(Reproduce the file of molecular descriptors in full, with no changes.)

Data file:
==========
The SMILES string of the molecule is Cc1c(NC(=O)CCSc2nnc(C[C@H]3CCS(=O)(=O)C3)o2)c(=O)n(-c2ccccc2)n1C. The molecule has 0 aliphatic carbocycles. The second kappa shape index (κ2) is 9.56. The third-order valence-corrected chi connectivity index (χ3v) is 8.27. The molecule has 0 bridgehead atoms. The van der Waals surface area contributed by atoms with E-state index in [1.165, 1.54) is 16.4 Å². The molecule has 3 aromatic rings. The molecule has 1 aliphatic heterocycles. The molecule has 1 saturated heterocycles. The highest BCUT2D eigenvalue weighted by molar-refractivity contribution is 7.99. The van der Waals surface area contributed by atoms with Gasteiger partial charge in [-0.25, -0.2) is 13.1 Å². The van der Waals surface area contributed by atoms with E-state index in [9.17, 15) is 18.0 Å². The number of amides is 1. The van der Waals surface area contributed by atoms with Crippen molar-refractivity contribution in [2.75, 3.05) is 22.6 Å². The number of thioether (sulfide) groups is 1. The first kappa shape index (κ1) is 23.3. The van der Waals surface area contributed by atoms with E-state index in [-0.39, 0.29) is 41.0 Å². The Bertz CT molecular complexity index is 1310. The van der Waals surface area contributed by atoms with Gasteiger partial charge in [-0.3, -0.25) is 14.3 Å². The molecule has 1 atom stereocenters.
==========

The SMILES string of the molecule is Cc1c(NC(=O)CCSc2nnc(C[C@H]3CCS(=O)(=O)C3)o2)c(=O)n(-c2ccccc2)n1C. The molecule has 0 aliphatic carbocycles. The second kappa shape index (κ2) is 9.56. The third-order valence-corrected chi connectivity index (χ3v) is 8.27. The molecule has 0 bridgehead atoms. The van der Waals surface area contributed by atoms with E-state index in [1.165, 1.54) is 16.4 Å². The molecule has 3 aromatic rings. The molecule has 1 aliphatic heterocycles. The molecule has 1 saturated heterocycles. The highest BCUT2D eigenvalue weighted by molar-refractivity contribution is 7.99. The van der Waals surface area contributed by atoms with Gasteiger partial charge in [-0.25, -0.2) is 13.1 Å². The van der Waals surface area contributed by atoms with E-state index in [9.17, 15) is 18.0 Å². The number of amides is 1. The van der Waals surface area contributed by atoms with Crippen molar-refractivity contribution in [2.75, 3.05) is 22.6 Å². The number of thioether (sulfide) groups is 1. The first kappa shape index (κ1) is 23.3. The van der Waals surface area contributed by atoms with E-state index in [-0.39, 0.29) is 41.0 Å². The Bertz CT molecular complexity index is 1310. The van der Waals surface area contributed by atoms with Gasteiger partial charge in [-0.3, -0.25) is 14.3 Å². The molecule has 1 atom stereocenters.